Walker says planners should meet with their cruise planner/main contact every morning to review the day, and keep him/her posted on everything that goes on so they are in the loop.
“The cruise planner can be busy with other groups he/she is handling during the sailing, which is why it is good to try to get everything planned ahead of time before the cruise begins,” he says. “Another challenge is that Wi-Fi is often tricky on cruise ships. This is something that there’s not a great solution for.”
Paola states it is imperative to know the goals of the group and to clearly define those goals prior to contracting. And while cruise ships are often referred to as floating hotels, the logistics are vastly different.
“If the planner is sailing with the group, secure a ship phone to ensure availability to your guests,” he says. “Identify a meeting point (like the hospitality desk) that is easily accessible to your guests and plan to spend time there daily when not with the group. Arrange at least two full group gatherings. This enables you to touch base with participants during the course of the sailing.”
Additionally, he shares, make sure you design the program — both pre-cruise and onboard — carefully around the ship’s schedule as there is no flexibility in the ship’s timing.
Setting the stage early — months before sailing — is what Sedgwick recommends.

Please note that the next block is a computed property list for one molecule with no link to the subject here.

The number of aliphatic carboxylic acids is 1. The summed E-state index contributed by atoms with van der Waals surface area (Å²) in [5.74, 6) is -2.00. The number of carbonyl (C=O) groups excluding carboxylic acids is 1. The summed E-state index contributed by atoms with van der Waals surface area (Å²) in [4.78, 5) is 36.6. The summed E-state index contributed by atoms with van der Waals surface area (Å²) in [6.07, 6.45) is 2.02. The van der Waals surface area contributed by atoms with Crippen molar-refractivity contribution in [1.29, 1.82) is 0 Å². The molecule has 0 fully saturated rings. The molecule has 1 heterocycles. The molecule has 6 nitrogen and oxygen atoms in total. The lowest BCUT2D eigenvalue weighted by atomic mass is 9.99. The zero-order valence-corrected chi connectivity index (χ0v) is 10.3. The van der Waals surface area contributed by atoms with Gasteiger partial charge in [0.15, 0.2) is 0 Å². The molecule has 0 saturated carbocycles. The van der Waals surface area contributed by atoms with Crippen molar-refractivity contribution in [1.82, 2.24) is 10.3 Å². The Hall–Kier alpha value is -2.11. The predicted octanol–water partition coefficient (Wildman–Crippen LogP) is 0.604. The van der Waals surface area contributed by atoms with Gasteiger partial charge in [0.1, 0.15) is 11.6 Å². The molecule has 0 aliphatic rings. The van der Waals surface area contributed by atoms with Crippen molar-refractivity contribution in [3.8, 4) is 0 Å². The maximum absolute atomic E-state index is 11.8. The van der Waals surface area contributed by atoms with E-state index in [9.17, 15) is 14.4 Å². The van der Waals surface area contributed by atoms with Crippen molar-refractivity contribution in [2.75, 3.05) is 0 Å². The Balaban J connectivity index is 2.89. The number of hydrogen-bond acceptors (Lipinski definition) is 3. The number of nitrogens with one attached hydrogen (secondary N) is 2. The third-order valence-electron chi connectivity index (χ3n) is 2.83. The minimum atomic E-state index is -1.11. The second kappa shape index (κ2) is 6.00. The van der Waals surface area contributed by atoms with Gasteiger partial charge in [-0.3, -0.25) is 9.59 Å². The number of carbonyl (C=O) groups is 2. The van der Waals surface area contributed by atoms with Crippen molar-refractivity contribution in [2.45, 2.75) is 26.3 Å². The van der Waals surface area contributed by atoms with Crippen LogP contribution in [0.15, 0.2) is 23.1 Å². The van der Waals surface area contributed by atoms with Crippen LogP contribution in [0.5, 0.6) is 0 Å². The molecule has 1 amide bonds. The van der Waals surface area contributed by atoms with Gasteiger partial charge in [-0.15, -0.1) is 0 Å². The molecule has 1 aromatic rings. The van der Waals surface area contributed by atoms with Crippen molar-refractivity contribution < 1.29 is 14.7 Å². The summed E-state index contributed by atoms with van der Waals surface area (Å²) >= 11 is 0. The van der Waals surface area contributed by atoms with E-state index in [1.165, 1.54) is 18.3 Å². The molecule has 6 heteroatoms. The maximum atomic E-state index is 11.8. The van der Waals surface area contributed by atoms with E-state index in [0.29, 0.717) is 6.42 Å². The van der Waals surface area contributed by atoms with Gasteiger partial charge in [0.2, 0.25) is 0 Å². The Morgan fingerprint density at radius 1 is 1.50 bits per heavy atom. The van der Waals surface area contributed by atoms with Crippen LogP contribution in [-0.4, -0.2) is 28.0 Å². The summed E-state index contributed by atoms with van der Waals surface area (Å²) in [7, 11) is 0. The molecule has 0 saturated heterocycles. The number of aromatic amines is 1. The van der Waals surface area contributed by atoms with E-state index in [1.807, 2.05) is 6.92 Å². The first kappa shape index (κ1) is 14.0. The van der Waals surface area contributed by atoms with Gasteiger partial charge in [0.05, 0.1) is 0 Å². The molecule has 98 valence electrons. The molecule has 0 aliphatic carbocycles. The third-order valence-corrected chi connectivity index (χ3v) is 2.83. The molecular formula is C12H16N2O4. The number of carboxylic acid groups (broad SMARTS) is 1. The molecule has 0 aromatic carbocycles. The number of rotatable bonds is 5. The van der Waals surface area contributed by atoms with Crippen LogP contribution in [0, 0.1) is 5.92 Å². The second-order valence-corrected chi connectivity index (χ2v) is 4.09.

“For larger programs, we encourage ship visits or even sailings to meet with onboard staff,” she notes. “Our dedicated event staff on board have full programming and meeting requirements well in advance and daily meetings to review schedules for the day are recommended.”
One thing a planner should do ahead of time is go on a site-sailing and get to know the ship and destination so there are no surprises once at sea.
Utilizing all a ship and sailing has to offer can deliver an unforgettable program at an affordable price point.
The Carnival Horizon, currently under construction at the Fincantieri shipyard in Marghera, Italy, will offer a bike-ride-in-the-sky attraction called SkyRide, an IMAX Theatre and a massive WaterWorks aqua park featuring a water tube slide called Kaleid-o-slide.
Sedgwick says a wide range of accommodations also will be offered, such as spa cabins with exclusive privileges at the luxurious Cloud 9 Spa, extra roomy staterooms in Family Harbor, and tropical-inspired Havana staterooms and suites with exclusive daytime access to a Cuban-themed bar and pool.
Royal Caribbean is in the process of a fleet modernization initiative that will introduce its fourth Oasis Class ship in 2018, the Symphony of the Seas, sailing from her new port in Miami beginning late fall. It also will be adding some groundbreaking technology initiatives.